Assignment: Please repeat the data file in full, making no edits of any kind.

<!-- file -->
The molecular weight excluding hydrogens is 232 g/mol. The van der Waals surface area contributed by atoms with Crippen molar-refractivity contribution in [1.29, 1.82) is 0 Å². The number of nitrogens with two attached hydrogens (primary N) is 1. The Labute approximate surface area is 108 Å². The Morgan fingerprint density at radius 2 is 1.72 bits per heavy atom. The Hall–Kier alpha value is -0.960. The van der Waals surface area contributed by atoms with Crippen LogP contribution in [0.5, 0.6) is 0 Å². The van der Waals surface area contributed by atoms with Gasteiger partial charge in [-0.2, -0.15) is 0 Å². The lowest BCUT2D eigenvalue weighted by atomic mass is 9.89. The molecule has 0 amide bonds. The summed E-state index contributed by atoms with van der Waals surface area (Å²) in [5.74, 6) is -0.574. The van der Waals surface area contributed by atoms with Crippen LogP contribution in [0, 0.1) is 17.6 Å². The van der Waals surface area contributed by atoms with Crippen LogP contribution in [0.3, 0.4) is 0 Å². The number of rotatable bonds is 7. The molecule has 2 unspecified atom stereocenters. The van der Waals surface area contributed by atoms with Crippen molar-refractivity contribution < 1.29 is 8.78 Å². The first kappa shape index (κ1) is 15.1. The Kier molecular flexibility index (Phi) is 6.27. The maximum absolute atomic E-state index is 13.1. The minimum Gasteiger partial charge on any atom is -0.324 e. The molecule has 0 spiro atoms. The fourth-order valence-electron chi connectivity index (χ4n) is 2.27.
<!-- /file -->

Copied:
The molecular weight excluding hydrogens is 232 g/mol. The van der Waals surface area contributed by atoms with Crippen molar-refractivity contribution in [1.29, 1.82) is 0 Å². The number of nitrogens with two attached hydrogens (primary N) is 1. The Labute approximate surface area is 108 Å². The Morgan fingerprint density at radius 2 is 1.72 bits per heavy atom. The Hall–Kier alpha value is -0.960. The van der Waals surface area contributed by atoms with Crippen LogP contribution in [0.5, 0.6) is 0 Å². The van der Waals surface area contributed by atoms with Gasteiger partial charge in [-0.2, -0.15) is 0 Å². The lowest BCUT2D eigenvalue weighted by atomic mass is 9.89. The molecule has 0 amide bonds. The summed E-state index contributed by atoms with van der Waals surface area (Å²) in [5.74, 6) is -0.574. The van der Waals surface area contributed by atoms with Crippen LogP contribution in [0, 0.1) is 17.6 Å². The van der Waals surface area contributed by atoms with Crippen LogP contribution in [0.3, 0.4) is 0 Å². The number of rotatable bonds is 7. The molecule has 2 unspecified atom stereocenters. The van der Waals surface area contributed by atoms with Crippen molar-refractivity contribution < 1.29 is 8.78 Å². The first kappa shape index (κ1) is 15.1. The Kier molecular flexibility index (Phi) is 6.27. The maximum absolute atomic E-state index is 13.1. The minimum Gasteiger partial charge on any atom is -0.324 e. The molecule has 0 spiro atoms. The fourth-order valence-electron chi connectivity index (χ4n) is 2.27.